Tuesday, July 22, 2008

It's Gettin' Hot In the [proverbial] Kitchen!

It's great to see an increase in involvement in this blog from various Challengers, especially (as Liz points out) because it brings different perspectives & approaches into the conversation. I'm also grateful that the exchange has, so far, been respectful & honest.

Putting on my thoughtful face...

In particular, well put, e__ly. I'm referring to your post immediately before this one, in which you succinctly outline many of the challenges, perceived & real, posed when considering a more locally-based diet. Indeed, it can be argued that those of us posting here are to some degree living in a bubble. It's also unlikely that our efforts this summer will sway anyone towards local food sourcing who wasn't already considering it.

With this in mind, I'd like to direct everyone's attention to this NYT article from earlier this morning. I would be very interested to hear other Challenge participant's opinions on the issues it raises, especially in regards to how we, as natural food store employees, fit into the picture. &, for that matter, how said "picture" is being framed by national media such as the NYT.

I can really only speak to the "elitism" problem from my own experience. Although I've long had an interest in quality food, if you had suggested just a few years ago that I would be working at a co-op (& enjoying it), I would have either laughed at you, or taken offense. See, I looked at people who did all their shopping (or working) at natural food stores as being pretty silly. Sure, I understood their reasoning, & I often picked up the odd item at my local co-op, myself. But shopping there exclusively, let alone only for local foods? Preposterous! I considered myself to be a pragmatist about this. Yeah, you could find some good things at the co-op, but anyone who shopped there for the bulk of their food simply had more money than common sense. I certainly didn't think that I, as a service-industry wage-slave, could have ever afforded to do so.

I press the fast-forward button & find myself working, completely by chance, at the Market (a newcomer to the Cities, it happened to be the first place that I applied to & the first to offer me a job). I find that I really care about the products I'm selling & that many of the customers do, as well. Further, I find that someone making at least a "living wage" can indeed afford to shop there almost exclusively (but that, yes, it would be daunting to attempt it at, say "minimum wage"). The fact is, none of us is independently wealthy. We make a "fair" but very modest living, & our wiggle-room is as tight as most other Americans. We all have differing amounts of time to devote to this project & differing outside expenses. In my particular case, I do have a fair amount of time to spend playing around in my kitchen, but the fact is that I would make that time a priority, regardless. & yes, e__ly, I did literally tear up a bit over my pork. I'm a big geek.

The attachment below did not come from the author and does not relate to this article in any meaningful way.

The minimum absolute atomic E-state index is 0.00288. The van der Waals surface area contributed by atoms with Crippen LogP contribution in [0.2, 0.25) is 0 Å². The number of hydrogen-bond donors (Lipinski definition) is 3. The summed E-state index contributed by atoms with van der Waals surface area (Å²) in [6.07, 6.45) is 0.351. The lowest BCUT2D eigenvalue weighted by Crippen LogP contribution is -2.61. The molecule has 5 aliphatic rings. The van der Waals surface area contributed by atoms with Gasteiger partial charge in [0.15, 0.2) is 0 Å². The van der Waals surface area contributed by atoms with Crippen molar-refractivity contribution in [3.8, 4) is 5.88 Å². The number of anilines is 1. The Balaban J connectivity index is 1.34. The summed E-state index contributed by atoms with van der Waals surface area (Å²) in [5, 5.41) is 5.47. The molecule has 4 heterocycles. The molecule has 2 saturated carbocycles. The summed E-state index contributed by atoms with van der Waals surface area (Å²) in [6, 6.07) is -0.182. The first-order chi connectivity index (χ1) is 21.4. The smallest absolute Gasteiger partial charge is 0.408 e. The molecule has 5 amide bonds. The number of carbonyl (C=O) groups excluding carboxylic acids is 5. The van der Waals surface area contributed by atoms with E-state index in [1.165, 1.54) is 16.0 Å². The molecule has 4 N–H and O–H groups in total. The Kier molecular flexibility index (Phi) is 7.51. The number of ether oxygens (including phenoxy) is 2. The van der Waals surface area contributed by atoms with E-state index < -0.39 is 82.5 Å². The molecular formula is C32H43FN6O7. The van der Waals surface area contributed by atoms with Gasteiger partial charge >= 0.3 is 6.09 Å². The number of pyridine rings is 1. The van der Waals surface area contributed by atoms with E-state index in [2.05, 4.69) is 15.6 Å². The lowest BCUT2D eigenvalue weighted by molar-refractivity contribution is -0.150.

I hope we can keep digging into these issues surrounding the local/sustainable food question. It's great to put up handsome pictures of the food we've cooked or grown, but these sorts of discussions are the real "meat & potatoes", if you will (or "TVP & potatoes", if you won't).

Ready for yet another trip...

-nano out.


e__ly said...


the whole CSA system does a similar thing to what we're doing with our eat local challenge: it connects people with other people and with food. that connection, i think, is what makes it worth our time.

on the other hand, having a dude come to your house, grow your food, and "place it gently on the back porch" is... how do you say... elitist. akin to having a personal chef. there's a definite sense of not wanting to get your hands dirty. but, as i said in my post, a big part of it is how you choose to spend your time and energy, and i for one am choosing not to spend any more time talking about elitists!

nano said...

Hear, hear.

I'm pretty much tired of the "elitism" slur, in general. Sure, some people really are (in my mind) worthy of the term (most often those who throw it around to inflame & divide, ironically). But I, too, am going to resist the urge to give it much more attention.

I know that I'm not deserving of the label, & neither is anyone else I know. I think it could be argued that all of us are, on some level, just by being born into our society. But deliberately, consciously seeking of the title of "elite", as defined by its most negative meaning?

Nah, not last time I checked.

Tatertotlovers said...

There is no shame in crying over pork. I had a good cry over peach Ice Cream today, and I shed a tear over my BLT yesterday.